Will conference attendees want to see this? Will it inspire them? Are the results or approach appealing to a broad audience? This is partly a measure of how broad the potential audience is and partly a measure of the overall clarity and novelty of the submission. A submission in a very niche area is more likely to be accepted if the results are exceptionally better than what exists already, or if the proposed solution might be applicable to other areas.
Quality, Craft, And Completeness
This is a measure of how well-written the abstract is and the quality of the supporting materials. The abstract must effectively communicate both the problem and the solution in enough detail and clarity that the jury can evaluate it. You must also convince the jury that your solution works. Many submissions are rejected because, while the problem and solution seemed interesting, the materials did not convince the jury that the solution had actually been implemented and evaluated. If your submission has an animation, simulation, or interactive component, then including a video is essential.
During the review process, the jury sorts Talk submissions into focus categories: research, production and education. This sorting is used in scheduling accepted talks into meaningful sessions and to provide “at-a-glance” information to attendees. The primary reason for rejection of each type of talk is given below, to help submitters understand what the jury will be looking for in typical talk submissions:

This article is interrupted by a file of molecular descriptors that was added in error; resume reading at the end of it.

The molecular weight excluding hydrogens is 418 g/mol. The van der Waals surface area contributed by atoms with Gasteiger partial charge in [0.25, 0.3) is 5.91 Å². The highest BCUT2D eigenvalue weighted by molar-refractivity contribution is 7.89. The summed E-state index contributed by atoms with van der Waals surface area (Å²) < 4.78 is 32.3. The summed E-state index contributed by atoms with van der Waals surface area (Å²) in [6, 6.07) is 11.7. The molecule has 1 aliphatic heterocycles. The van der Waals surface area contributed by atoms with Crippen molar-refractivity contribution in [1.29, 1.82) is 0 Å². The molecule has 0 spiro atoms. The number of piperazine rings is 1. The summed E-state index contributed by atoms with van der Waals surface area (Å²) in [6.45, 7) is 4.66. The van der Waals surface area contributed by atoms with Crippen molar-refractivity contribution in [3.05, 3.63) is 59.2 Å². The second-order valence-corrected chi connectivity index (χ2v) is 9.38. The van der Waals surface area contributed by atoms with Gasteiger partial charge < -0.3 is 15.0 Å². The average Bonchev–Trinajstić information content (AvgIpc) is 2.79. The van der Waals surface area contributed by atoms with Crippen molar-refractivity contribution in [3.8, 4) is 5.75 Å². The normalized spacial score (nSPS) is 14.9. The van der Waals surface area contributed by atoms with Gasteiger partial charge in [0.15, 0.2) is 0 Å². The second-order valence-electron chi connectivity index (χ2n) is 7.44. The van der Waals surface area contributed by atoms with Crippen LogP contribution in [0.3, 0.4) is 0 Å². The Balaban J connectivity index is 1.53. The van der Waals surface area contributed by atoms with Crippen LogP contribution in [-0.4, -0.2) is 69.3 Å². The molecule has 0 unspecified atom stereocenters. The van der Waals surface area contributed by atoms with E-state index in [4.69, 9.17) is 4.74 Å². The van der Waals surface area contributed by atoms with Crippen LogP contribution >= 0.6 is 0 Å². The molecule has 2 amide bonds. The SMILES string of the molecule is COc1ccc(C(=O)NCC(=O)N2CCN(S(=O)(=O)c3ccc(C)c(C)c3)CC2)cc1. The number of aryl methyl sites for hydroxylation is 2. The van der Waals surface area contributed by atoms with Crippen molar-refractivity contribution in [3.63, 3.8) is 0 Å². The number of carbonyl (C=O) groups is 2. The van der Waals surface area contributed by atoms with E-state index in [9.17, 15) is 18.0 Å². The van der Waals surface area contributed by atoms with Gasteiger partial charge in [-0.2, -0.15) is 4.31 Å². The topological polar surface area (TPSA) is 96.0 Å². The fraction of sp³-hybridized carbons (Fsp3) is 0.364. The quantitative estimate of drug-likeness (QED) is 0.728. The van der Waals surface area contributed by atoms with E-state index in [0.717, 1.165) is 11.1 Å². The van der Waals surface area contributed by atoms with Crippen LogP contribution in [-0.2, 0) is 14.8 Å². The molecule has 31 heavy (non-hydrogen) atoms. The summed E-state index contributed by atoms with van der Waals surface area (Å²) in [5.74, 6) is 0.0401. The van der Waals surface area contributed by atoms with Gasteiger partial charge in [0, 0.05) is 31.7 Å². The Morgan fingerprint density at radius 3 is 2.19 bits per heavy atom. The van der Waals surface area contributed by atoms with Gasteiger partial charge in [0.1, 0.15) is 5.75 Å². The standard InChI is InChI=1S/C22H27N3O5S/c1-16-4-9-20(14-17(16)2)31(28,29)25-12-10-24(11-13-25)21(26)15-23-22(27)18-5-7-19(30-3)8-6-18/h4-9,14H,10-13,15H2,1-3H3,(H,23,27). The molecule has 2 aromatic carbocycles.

Accepted research talks typically fall into one of two categories: an exploration of a new problem or a novel approach to an existing problem. For talks on new problems, the jury accepts those they believe will interest attendees and inspire subsequent discussions or research. For talks on solving existing problems, the jury accepts those that clearly solve a problem of interest to many attendees. Primary reasons a talk is rejected include:
Accepted production talks typically explore solutions to problems frequently encountered in production environments. They should be motivated by unique visual results or the production pipeline rather than production scope, size, or budget. Examples include new applications of research ideas in a production setting, combining existing techniques in new and unique ways, or improvements to pipeline tools or workflow for improved efficiency. The jury accepts production talks that will interest attendees seeking details on production difficulties and their solutions or because the technical details may interest the broader SIGGRAPH community. Production talks are not limited to film and visual effects, but could cover other application and production environments such as game development, mobile graphics, applications of interactive techniques, immersive environments, art and design installations.